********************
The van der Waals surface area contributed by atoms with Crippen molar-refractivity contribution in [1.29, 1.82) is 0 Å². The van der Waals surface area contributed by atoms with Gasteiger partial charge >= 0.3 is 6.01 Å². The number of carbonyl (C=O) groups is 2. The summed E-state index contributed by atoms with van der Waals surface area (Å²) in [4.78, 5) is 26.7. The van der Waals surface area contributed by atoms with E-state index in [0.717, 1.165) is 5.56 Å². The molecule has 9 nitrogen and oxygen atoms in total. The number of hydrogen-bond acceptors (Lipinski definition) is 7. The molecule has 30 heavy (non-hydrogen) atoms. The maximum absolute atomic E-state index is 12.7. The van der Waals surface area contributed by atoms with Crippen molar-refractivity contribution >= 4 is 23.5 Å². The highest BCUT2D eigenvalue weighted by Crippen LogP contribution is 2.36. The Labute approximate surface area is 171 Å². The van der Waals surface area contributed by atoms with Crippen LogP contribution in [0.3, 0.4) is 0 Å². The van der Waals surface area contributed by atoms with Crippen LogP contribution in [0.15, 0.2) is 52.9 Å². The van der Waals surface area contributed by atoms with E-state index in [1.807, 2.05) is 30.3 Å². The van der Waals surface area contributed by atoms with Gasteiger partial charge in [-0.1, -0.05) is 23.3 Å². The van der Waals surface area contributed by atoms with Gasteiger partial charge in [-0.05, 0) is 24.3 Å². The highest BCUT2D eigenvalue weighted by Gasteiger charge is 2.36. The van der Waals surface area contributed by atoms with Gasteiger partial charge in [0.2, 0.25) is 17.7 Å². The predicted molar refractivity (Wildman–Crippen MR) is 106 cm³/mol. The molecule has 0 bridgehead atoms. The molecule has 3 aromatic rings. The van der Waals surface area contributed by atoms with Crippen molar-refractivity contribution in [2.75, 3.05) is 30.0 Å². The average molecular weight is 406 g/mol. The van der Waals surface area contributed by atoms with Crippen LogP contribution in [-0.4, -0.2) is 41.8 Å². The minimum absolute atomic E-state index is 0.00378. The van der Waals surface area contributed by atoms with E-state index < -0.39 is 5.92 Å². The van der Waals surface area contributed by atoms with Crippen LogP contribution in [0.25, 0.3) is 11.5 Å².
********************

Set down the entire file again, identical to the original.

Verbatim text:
The van der Waals surface area contributed by atoms with Crippen molar-refractivity contribution in [1.29, 1.82) is 0 Å². The van der Waals surface area contributed by atoms with Gasteiger partial charge >= 0.3 is 6.01 Å². The number of carbonyl (C=O) groups is 2. The summed E-state index contributed by atoms with van der Waals surface area (Å²) in [4.78, 5) is 26.7. The van der Waals surface area contributed by atoms with E-state index in [0.717, 1.165) is 5.56 Å². The molecule has 9 nitrogen and oxygen atoms in total. The number of hydrogen-bond acceptors (Lipinski definition) is 7. The molecule has 30 heavy (non-hydrogen) atoms. The maximum absolute atomic E-state index is 12.7. The van der Waals surface area contributed by atoms with Crippen molar-refractivity contribution >= 4 is 23.5 Å². The highest BCUT2D eigenvalue weighted by Crippen LogP contribution is 2.36. The Labute approximate surface area is 171 Å². The van der Waals surface area contributed by atoms with Crippen LogP contribution in [0.3, 0.4) is 0 Å². The van der Waals surface area contributed by atoms with Crippen LogP contribution in [0.15, 0.2) is 52.9 Å². The van der Waals surface area contributed by atoms with E-state index in [1.807, 2.05) is 30.3 Å². The van der Waals surface area contributed by atoms with Gasteiger partial charge in [-0.1, -0.05) is 23.3 Å². The van der Waals surface area contributed by atoms with Gasteiger partial charge in [-0.05, 0) is 24.3 Å². The highest BCUT2D eigenvalue weighted by Gasteiger charge is 2.36. The van der Waals surface area contributed by atoms with Gasteiger partial charge in [0.2, 0.25) is 17.7 Å². The predicted molar refractivity (Wildman–Crippen MR) is 106 cm³/mol. The molecule has 0 bridgehead atoms. The molecule has 3 aromatic rings. The van der Waals surface area contributed by atoms with Crippen molar-refractivity contribution in [2.75, 3.05) is 30.0 Å². The average molecular weight is 406 g/mol. The van der Waals surface area contributed by atoms with Crippen LogP contribution in [-0.4, -0.2) is 41.8 Å². The minimum absolute atomic E-state index is 0.00378. The van der Waals surface area contributed by atoms with E-state index < -0.39 is 5.92 Å². The van der Waals surface area contributed by atoms with Crippen LogP contribution in [0.25, 0.3) is 11.5 Å².